Let's Make Robots!

Robust Autonomous Robot Localization Using Interval Analysis


i'm gonna do my project on autonomous robot.... and i got a ieee abstract.....

here goes....

Abstract :

This paper deals with the determination of the position and orientation of a mobile robot from distance measurements provided by a belt of onboard ultrasonic sensors. The environment is assumed to be two-dimensional, and a map of its landmarks is available to the robot. In this context, classical localization methods have three main limitations. First, each data point provided by a sensor must be associated with a given landmark. This data-association step turns out to be extremely complex and time-consuming, and its results can usually not be guaranteed. The second limitation is that these methods are based on linearization, which makes them inherently local. The third limitation is their lack of robustness to outliers due, e.g., to sensor malfunctions or outdated maps. By contrast, the method proposed here, based on interval analysis, bypasses the data-association step, handles the problem as nonlinear and in a global way and is (extraordinarily) robust to outliers.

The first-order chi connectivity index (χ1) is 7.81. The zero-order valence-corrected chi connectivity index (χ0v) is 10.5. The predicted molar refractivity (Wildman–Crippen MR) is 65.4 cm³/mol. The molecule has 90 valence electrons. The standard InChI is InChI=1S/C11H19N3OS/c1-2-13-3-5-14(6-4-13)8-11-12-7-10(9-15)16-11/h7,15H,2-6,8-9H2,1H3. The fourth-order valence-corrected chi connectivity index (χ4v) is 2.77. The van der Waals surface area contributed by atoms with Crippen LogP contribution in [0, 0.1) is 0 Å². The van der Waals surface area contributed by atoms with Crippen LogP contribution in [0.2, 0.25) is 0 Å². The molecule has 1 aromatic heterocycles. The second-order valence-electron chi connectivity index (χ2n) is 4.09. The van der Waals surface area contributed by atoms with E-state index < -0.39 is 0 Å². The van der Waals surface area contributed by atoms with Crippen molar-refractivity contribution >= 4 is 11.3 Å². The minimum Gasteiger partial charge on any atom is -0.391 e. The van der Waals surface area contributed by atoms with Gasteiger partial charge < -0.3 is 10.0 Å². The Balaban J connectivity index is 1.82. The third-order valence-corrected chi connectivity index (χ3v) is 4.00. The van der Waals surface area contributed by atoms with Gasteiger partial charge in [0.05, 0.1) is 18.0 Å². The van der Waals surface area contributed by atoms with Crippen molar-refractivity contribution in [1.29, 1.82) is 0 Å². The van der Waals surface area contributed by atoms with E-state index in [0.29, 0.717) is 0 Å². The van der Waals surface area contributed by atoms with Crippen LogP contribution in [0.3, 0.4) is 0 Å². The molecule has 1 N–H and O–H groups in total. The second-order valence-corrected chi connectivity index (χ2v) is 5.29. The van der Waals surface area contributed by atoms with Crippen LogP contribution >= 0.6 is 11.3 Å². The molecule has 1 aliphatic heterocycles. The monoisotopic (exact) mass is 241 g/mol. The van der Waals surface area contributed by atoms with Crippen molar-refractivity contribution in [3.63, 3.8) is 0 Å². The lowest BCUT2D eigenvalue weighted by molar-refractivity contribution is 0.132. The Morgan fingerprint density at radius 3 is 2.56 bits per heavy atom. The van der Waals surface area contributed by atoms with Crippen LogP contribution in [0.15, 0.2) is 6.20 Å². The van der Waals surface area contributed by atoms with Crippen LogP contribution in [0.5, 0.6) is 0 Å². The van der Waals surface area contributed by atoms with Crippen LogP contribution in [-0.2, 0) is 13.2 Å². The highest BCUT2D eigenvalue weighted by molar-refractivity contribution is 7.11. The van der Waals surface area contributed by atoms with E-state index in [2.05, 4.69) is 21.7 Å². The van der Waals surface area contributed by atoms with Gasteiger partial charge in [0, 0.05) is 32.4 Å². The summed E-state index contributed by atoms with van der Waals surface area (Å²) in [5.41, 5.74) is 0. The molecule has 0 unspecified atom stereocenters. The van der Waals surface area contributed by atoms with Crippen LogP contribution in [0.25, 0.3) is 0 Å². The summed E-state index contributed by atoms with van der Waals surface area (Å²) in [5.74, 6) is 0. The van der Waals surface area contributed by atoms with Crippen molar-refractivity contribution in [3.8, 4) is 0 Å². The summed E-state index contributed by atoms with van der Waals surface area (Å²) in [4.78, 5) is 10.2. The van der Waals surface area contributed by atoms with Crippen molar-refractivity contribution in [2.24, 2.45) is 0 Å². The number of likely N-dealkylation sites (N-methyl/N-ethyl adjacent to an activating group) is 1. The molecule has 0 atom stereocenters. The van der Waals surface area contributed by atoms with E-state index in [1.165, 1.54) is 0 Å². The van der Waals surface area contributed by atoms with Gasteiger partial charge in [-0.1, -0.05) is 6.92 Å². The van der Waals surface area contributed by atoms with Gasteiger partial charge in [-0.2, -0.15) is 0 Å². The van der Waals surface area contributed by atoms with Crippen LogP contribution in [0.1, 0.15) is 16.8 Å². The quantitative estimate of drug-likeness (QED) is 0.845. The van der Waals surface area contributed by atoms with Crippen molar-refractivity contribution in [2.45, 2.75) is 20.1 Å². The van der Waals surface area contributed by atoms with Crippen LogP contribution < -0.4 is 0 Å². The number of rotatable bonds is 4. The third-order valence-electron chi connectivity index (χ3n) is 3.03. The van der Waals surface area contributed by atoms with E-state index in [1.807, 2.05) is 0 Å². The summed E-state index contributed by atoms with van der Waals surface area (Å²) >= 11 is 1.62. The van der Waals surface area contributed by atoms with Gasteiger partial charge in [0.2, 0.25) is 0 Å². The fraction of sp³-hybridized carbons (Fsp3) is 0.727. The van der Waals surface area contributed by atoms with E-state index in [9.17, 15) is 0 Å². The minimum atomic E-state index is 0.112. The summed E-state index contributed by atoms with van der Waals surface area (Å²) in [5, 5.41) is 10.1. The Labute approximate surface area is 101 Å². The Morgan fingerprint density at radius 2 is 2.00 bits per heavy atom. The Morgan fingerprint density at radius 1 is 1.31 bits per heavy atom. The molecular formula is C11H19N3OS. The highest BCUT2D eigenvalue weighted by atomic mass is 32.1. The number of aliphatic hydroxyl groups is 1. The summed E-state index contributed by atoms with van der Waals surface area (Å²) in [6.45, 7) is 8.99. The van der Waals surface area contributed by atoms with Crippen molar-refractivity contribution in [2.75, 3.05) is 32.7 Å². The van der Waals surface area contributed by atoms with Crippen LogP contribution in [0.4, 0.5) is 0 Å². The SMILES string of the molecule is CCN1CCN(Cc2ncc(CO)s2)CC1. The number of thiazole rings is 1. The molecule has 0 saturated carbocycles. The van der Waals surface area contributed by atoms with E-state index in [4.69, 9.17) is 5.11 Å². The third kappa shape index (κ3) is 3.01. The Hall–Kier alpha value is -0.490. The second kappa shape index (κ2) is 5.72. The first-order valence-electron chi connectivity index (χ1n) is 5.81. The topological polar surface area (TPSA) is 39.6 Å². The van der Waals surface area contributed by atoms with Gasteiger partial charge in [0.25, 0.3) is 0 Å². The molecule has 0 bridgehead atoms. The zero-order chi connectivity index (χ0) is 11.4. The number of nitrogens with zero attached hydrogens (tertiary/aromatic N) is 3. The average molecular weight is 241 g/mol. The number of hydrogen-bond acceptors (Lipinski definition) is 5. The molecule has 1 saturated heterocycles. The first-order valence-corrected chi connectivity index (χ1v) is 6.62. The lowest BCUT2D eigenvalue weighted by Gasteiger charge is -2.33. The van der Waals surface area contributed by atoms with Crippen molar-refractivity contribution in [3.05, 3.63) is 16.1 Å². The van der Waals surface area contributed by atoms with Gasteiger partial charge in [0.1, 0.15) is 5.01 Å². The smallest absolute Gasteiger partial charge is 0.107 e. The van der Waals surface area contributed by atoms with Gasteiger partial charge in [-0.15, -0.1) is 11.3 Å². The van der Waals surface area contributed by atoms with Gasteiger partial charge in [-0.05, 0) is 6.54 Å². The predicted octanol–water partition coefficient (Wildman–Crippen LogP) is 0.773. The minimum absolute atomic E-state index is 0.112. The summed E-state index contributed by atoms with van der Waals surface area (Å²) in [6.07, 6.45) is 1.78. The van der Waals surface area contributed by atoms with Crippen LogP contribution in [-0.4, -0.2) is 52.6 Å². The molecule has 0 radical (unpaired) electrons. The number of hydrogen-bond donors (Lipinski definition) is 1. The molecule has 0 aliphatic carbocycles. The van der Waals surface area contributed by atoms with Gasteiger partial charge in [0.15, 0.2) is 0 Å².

i need help in Interval analysis concepts and algorithm concepts...

give some ideas.... plz...thx in advance....

i have article based on tis project.if you need i'll mail that....plz clarify me with those calculation and equational concepts.....plz...thx...
paper_kieffer_robot_reliable_comp.pdf2.18 MB

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It is based on SIVIA algorithm & Inclusion Fuctions test in "Interval analysis"...... those Inclusion test fuctions are fully based on Conditions give like conitions det(ab,am) <0  & det(ab,bm)>0..........scalar product <ab,am>=0 like this.. all these are vector geometry... and i don t understand what these conditions represent generally according to those Figures in paper...



plz help on that....fully vector geometry i think..

The methods are decribed pretty clearly in the article, the variables you listed above are:
• 'm' is a generalised point in the W (map) 2D plane.
• 'aj' and 'bj' are two points on W describing the ends of an object partition boundary segment. The map area to the right of the line aj->bj is inside the object partition.

If you come across a variable that you're unfamiliar with, check the notation section, just before the appendix. The conditions you listed above appear to just be from the 'prior information' section of the article, which only deals with analysing the existing map, i.e. not much to do with the robot or its sensors.